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‎"I have no special talents. I am only passionately curious." - Albert Einstein

Tuesday, March 27, 2012

C/C++ Data Model (32/64 Bit)

A machine dependent high level language provides several data types like char, int and long. However, Compilers/Languages are not free to decide the size of the data types. The reason is that the Language has to call OS's system API providing expected inputs of data. Thus the size of any data type provided by compiler must match with the data types expected by OS and its System API. Otherwise, System call will fail with some error and will not get expected result. Isn't it?

Let's consider a system call which expects first argument as 'int' (4 byte) and second argument as 'char' (1 byte) as input. In order to call this API, the compiler have to have a 'int' data type of 4 byte and a 'char' data type of 1 byte to call that system API. Isn't it? Suppose, the compiler has 'int' data type of 1 byte and 'char' of 4 byte. Now when the call to the OS API is made, it will fail as it is expecting first argument as 'int' (4 byte) and second argument as 'char' (1 byte) data. Isn't it? It is obvious that API will fail with an error. In such case, as a workaround, we can pass an 'int' (as its size if 1 byte in our compiler) as fist argument and a 'char' as second argument. Doing this will be a big issue programing issue and it will cause any confusions and issues. That's the reason, compiler's data type must match with the data types chosen by the Operating System.

There will be many more issues if the size of any data type (provided by compiler) is not same as the OS data types. To avoid such issues, data models which specify the size of each data type are introduced and standardized. The compiler is enforced to follow data model chosen by the Operating System.

Every application and every operating system has an abstract data model. Many applications do not explicitly expose this data model, but the model guides the way in which the application's code is written.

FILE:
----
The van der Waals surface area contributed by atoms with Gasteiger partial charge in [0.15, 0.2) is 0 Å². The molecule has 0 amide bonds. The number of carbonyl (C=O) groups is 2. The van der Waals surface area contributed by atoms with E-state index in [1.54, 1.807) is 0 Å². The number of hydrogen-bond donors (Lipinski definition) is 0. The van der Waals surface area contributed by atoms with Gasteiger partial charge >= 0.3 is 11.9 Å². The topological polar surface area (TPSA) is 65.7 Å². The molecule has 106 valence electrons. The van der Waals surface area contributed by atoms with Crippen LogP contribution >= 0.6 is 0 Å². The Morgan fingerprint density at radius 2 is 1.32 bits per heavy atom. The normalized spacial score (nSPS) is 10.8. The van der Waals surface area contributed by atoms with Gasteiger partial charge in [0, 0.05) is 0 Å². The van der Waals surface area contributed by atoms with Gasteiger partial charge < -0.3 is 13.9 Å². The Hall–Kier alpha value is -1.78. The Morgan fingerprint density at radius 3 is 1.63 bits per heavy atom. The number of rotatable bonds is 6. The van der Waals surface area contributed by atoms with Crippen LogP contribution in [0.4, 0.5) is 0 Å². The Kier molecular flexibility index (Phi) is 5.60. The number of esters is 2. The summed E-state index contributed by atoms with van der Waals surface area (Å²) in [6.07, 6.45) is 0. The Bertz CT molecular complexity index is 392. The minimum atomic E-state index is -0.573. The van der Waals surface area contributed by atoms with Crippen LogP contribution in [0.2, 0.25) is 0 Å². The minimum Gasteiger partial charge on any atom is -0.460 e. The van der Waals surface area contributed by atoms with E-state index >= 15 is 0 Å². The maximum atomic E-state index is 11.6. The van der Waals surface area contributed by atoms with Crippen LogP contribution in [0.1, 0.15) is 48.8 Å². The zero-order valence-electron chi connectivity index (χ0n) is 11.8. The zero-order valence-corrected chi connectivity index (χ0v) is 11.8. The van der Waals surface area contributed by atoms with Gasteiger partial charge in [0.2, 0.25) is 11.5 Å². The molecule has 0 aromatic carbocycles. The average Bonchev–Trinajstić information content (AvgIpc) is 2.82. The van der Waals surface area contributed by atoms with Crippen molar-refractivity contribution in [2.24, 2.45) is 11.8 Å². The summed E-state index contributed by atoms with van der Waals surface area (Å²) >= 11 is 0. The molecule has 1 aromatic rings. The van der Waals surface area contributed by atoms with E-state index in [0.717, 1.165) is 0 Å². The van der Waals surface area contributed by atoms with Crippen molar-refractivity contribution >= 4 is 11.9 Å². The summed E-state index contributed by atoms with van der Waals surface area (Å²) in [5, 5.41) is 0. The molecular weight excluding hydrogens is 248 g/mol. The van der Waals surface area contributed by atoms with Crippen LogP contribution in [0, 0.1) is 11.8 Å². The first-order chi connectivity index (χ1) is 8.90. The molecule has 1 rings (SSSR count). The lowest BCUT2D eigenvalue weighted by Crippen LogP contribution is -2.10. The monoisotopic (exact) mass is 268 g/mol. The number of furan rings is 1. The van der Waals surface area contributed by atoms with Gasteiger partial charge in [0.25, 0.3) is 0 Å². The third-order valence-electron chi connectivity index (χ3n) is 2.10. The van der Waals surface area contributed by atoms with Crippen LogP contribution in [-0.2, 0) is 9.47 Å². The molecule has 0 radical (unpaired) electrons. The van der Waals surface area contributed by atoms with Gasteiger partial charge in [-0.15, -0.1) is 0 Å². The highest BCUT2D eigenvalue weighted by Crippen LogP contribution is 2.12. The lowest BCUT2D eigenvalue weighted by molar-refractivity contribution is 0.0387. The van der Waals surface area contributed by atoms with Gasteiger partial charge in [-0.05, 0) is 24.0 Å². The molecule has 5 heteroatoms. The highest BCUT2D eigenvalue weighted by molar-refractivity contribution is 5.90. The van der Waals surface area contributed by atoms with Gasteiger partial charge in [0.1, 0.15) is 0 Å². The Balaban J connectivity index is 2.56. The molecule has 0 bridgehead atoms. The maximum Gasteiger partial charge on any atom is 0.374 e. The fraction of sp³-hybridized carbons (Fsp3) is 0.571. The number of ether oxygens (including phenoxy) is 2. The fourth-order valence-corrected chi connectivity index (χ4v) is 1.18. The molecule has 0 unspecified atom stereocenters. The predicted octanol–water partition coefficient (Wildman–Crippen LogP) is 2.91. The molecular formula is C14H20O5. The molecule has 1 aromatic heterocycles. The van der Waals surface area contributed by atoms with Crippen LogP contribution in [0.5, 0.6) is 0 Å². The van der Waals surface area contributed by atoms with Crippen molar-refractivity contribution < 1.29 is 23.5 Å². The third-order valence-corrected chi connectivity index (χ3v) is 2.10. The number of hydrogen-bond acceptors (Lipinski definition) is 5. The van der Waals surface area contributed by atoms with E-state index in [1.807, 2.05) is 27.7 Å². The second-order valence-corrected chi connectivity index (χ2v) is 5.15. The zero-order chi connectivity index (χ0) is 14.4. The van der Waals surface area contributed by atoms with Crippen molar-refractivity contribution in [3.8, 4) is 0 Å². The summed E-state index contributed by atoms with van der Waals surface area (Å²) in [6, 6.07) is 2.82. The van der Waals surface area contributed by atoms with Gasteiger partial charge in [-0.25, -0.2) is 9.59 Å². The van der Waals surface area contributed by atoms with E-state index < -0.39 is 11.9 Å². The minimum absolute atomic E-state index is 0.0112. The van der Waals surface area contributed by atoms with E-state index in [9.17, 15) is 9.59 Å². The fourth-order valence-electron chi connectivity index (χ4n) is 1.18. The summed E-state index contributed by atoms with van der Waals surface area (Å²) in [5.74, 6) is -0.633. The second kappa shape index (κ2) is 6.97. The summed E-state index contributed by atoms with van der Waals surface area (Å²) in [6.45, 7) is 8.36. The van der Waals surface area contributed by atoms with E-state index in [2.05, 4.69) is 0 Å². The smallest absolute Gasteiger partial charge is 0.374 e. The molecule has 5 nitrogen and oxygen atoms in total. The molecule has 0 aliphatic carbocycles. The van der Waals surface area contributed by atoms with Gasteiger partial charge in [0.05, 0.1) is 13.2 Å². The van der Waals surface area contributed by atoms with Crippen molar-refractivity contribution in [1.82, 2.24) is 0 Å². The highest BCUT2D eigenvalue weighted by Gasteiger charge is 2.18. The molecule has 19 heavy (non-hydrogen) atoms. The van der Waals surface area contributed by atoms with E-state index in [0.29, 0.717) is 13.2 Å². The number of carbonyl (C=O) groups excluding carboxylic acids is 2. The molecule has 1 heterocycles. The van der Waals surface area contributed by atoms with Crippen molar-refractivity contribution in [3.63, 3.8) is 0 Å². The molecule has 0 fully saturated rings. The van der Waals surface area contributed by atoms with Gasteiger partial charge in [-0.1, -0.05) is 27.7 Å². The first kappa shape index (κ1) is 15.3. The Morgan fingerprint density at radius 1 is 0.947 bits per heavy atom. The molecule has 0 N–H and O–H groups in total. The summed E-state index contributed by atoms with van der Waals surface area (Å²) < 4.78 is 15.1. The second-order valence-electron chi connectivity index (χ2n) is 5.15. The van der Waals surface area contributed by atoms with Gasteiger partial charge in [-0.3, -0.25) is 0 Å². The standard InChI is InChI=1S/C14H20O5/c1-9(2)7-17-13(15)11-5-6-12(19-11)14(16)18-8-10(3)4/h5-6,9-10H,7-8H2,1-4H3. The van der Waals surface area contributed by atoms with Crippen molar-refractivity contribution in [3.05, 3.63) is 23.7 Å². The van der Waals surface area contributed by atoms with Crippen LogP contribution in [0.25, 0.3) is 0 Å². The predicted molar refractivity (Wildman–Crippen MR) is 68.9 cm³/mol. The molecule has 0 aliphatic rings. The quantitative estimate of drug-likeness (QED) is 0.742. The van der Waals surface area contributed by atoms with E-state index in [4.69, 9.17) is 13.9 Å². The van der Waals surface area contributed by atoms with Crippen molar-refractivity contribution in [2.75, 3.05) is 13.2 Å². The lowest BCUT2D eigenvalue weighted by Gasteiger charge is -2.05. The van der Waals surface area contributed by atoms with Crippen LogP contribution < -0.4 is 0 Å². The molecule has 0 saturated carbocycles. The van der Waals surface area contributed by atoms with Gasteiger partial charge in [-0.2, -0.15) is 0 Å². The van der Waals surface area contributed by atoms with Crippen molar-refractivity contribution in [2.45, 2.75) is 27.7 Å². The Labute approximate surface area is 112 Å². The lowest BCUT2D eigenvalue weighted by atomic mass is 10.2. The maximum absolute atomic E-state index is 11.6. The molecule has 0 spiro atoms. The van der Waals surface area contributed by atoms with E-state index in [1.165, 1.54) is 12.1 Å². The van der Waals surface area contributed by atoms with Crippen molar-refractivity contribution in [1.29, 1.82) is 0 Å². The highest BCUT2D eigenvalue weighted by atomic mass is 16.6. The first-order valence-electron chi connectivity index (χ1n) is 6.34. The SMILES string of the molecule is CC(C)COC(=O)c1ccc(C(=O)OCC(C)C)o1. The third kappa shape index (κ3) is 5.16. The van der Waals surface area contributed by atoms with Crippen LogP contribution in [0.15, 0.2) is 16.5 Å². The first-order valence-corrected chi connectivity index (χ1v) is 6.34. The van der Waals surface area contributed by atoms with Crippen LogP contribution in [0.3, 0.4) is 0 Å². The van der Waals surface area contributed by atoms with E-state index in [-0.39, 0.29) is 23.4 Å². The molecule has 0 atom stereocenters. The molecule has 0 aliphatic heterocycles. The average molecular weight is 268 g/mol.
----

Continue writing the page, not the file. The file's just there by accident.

The table below details the data types of several data models for comparison purposes.

Data model

   char
short
(integer)
Int
Long
(integer)
long long
pointer/
size_t
Sample operating systems
LP32
 8
 16
 16
 32

 32
Win-16, Apple Macintosh
ILP32
 8
 16
 32
 32

 32
32-bit UNIX
LLP64/
IL32P64
 8
16
32
32
64
64
Microsoft Windows
(X64/IA-64)
LP64/
I32LP64
 8
16
32
64
64
Most 64 bit Unix and
Unix-like
systems,
e.g. Solaris,
Linux, and
Mac OS Xz/OS
ILP64
 8
16
64
64
64
HAL Computer Systems port of
Solaris to SPARC64
SILP64
 8
64
64
64
64

Many 64-bit compilers today use the LP64 model (including Solaris, AIXHP-UX, Linux, Mac OS XFreeBSD, and IBM z/OS native compilers). Microsoft's Visual C++ compiler uses the LLP64 model.

Please note that the size of ’long long’ is 64 bit on 32 bit and 64 bit machine/OS. In the C99 version of the C programming language and the C++11 version of C++, a ‘long long’ type is supported that doubles the minimum capacity of the standard long to 64 bits. This type is not supported by compilers that require C code to be compliant with the previous C++ standard, C++03, because the ‘long long’ type did not exist in C++03. Microsoft Windows VC++ supports it. However, some compilers may not support it.


References:
http://en.wikipedia.org/wiki/64-bit
http://www.unix.org/whitepapers/64bit.html

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